She doesn't want to share her grief with a nation
A series profiling six lives since Sept. 11: defining moments in a historic year.
(Page 2 of 3)
Sue looked at her blankly.Skip to next paragraph
Subscribe Today to the Monitor
"You know, Elvis?" the checker said.
Jeff and Sue grew up around here. They met after high school, working at the mall, and married when they were 20 and 21. For several years, Jeff's marketing jobs kept the family moving: to Florida to Arizona. When they moved back to Illinois in the early '90s with three small children, they were ready to land somewhere.
After Daniel went to kindergarten, Sue got a job teaching preschool. She was a great teacher, partner Mary Seiferth remembers. "But Sue was always a mother first. A fierce mother."
In 1996, Jeff and Sue watched a TV exposé on Chinese orphanages. The squalor and deprivation lingered in their minds; Jeff started looking into international adoptions. A year later, Sue quit teaching, and in 1998 the couple traveled to the Linchuan Social Welfare Institute to bring Gracie home. Last summer, they filed paperwork to begin the adoption process again, and chose a name for their daughter-to-be.
But by early fall, Sue was a grieving single mother of four. Hannah's dossier was no longer valid. Sue had to make a choice.
"People ask me, 'What were you thinking?' but there was nothing that was going to keep me from this child," she says. "I know it's what Jeff would have expected of me."
Facing the specter of a second loss, Sue furiously refiled her paperwork. And waited.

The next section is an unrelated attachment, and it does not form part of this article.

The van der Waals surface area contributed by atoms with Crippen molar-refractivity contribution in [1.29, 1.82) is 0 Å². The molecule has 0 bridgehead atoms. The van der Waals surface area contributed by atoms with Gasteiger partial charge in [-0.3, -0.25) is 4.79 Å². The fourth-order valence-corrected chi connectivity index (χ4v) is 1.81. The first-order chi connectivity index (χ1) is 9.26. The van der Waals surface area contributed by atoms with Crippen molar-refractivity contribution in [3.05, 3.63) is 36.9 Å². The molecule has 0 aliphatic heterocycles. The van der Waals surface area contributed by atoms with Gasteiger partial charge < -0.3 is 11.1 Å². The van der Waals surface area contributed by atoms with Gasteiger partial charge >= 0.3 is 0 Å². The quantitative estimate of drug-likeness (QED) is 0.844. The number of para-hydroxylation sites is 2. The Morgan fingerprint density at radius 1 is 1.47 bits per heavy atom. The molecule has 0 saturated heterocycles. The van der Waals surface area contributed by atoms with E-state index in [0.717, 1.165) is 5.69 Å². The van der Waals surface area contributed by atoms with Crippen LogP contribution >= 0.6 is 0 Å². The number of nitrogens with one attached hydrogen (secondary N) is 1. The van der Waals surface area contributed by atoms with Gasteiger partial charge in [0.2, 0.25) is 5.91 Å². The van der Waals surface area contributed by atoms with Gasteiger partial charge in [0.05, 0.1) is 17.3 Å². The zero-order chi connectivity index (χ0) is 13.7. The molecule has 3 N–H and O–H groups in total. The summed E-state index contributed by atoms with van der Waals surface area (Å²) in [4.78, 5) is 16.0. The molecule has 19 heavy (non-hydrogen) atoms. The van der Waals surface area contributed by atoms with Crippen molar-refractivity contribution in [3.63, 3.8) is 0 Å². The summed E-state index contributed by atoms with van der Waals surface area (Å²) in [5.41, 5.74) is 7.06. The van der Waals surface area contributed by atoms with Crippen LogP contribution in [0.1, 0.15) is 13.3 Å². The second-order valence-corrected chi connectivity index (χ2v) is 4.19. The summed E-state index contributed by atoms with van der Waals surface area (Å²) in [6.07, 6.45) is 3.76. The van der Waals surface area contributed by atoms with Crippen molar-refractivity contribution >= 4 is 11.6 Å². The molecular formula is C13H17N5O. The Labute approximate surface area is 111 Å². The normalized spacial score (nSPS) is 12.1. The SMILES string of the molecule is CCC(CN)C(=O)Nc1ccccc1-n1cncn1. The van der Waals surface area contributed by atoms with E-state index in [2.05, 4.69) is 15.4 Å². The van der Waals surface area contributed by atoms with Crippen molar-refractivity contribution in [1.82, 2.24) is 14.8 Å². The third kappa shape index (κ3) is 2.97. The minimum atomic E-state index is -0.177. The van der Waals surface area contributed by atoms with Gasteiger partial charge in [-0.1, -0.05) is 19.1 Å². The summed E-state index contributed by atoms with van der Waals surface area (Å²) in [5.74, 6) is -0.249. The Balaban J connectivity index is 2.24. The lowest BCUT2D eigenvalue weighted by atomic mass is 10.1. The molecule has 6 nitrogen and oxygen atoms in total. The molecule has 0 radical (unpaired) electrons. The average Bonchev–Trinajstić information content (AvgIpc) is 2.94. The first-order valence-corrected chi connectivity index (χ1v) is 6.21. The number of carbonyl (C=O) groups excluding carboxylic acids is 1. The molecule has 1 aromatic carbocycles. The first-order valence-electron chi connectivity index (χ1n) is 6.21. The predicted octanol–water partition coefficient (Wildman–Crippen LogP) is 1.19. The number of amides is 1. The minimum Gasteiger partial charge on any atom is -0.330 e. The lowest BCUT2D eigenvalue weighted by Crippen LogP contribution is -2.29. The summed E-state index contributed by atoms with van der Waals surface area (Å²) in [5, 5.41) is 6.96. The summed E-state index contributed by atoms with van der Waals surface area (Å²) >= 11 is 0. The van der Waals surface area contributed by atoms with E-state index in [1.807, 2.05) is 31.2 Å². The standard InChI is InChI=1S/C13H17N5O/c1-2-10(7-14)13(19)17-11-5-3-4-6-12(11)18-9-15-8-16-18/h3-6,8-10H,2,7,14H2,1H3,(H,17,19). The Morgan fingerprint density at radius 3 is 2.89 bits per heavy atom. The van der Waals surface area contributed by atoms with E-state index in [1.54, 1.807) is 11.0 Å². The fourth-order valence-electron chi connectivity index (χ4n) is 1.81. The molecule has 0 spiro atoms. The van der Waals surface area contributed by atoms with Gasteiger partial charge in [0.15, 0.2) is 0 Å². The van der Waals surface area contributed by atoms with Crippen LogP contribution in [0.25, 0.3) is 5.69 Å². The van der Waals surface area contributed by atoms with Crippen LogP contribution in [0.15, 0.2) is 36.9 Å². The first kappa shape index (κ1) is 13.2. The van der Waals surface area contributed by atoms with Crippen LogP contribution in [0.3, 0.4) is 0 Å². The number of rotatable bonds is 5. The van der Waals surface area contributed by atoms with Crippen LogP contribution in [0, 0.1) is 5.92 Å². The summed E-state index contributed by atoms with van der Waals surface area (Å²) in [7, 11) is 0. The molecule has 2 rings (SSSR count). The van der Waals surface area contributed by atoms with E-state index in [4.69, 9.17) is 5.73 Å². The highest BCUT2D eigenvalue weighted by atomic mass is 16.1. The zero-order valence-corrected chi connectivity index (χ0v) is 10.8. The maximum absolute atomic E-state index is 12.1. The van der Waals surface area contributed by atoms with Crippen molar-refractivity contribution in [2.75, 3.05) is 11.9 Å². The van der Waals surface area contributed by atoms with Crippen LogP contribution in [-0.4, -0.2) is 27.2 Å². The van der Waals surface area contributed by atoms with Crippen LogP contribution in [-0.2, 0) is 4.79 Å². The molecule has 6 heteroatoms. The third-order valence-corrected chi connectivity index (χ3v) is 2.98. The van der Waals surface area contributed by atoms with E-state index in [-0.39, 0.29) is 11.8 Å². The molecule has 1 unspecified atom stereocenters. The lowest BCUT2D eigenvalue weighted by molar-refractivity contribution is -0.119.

The grief comes in waves. She'll be having a perfectly normal day, and suddenly Sue will be blind-sided by it. "I've had to leave stores. I'll be in the grocery and it'll be his favorite cookie or something and suddenly I'm crying."
When she closes her eyes, she sees Jeff's last minutes alive. Most nights she sleeps only a few hours. In shops, in parking lots, when women complain about their husbands, snip at them for this or that, she wants to shake them: "Lady, stop it. He could be gone like that!"
Sue and Jeff hardly ever fought. Family friends say they were always struck even when he was working long hours and the kids were running her ragged by how much in love the pair seemed.
Though Jeff traveled a lot for work, especially in his last job as interim CEO of the Web publisher eLogic, he didn't enjoy it.
Every night, he'd call Sue. They'd chat about their days, the kids, and what they would do together that weekend. Then he'd say, "I love you, sweetheart." And she'd answer, the way she did that last night, "I love you too. Talk to you tomorrow."
She couldn't sleep until she had heard from him.
His death gave her more to lie awake worrying about: insurance benefits, DNA samples, television executives' tasteless decisions.
In March, she heard CBS was planning to air new footage of Jeff's crash. Sue appealed to her China adoption e-mail lists; friends and sympathizers sent the network hundreds of protest letters.
"Sensationalizing the murder of my husband and thousands of other innocent victims is shameful," Sue wrote to CBS executive Gil Schwartz. "You have no idea what my life, or the lives of our children is like EVERY singleday.
"You know when someone gets married they say the two shall become one? Well, I am no longer one."